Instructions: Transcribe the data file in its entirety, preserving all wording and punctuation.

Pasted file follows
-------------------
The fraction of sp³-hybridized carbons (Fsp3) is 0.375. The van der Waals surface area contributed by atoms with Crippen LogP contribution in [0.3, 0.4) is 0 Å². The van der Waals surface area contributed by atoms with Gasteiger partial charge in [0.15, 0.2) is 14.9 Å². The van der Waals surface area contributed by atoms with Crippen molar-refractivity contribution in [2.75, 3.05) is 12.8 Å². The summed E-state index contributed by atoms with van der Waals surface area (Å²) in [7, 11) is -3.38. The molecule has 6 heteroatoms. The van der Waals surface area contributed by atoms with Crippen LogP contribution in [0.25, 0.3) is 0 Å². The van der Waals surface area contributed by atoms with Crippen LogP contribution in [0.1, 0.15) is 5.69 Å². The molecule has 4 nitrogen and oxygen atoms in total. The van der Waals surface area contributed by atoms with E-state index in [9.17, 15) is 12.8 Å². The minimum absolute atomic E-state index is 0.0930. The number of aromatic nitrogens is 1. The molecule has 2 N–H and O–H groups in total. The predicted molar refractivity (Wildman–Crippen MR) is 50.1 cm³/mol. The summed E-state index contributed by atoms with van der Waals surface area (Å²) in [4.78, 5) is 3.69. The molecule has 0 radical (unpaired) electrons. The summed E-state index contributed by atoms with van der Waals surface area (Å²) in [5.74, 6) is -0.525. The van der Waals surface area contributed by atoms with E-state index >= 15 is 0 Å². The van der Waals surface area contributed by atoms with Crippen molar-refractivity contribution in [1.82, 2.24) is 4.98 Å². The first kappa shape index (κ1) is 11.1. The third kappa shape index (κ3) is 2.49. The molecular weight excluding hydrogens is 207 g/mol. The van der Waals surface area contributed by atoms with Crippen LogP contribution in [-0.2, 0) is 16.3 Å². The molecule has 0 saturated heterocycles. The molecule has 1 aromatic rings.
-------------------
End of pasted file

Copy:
The fraction of sp³-hybridized carbons (Fsp3) is 0.375. The van der Waals surface area contributed by atoms with Crippen LogP contribution in [0.3, 0.4) is 0 Å². The van der Waals surface area contributed by atoms with Gasteiger partial charge in [0.15, 0.2) is 14.9 Å². The van der Waals surface area contributed by atoms with Crippen molar-refractivity contribution in [2.75, 3.05) is 12.8 Å². The summed E-state index contributed by atoms with van der Waals surface area (Å²) in [7, 11) is -3.38. The molecule has 6 heteroatoms. The van der Waals surface area contributed by atoms with Crippen LogP contribution in [0.25, 0.3) is 0 Å². The van der Waals surface area contributed by atoms with Crippen LogP contribution in [0.1, 0.15) is 5.69 Å². The molecule has 4 nitrogen and oxygen atoms in total. The van der Waals surface area contributed by atoms with E-state index in [9.17, 15) is 12.8 Å². The minimum absolute atomic E-state index is 0.0930. The number of aromatic nitrogens is 1. The molecule has 2 N–H and O–H groups in total. The predicted molar refractivity (Wildman–Crippen MR) is 50.1 cm³/mol. The summed E-state index contributed by atoms with van der Waals surface area (Å²) in [4.78, 5) is 3.69. The molecule has 0 radical (unpaired) electrons. The summed E-state index contributed by atoms with van der Waals surface area (Å²) in [5.74, 6) is -0.525. The van der Waals surface area contributed by atoms with E-state index >= 15 is 0 Å². The van der Waals surface area contributed by atoms with Crippen molar-refractivity contribution in [1.82, 2.24) is 4.98 Å². The first kappa shape index (κ1) is 11.1. The third kappa shape index (κ3) is 2.49. The molecular weight excluding hydrogens is 207 g/mol. The van der Waals surface area contributed by atoms with Crippen LogP contribution in [-0.2, 0) is 16.3 Å². The molecule has 0 saturated heterocycles. The molecule has 1 aromatic rings.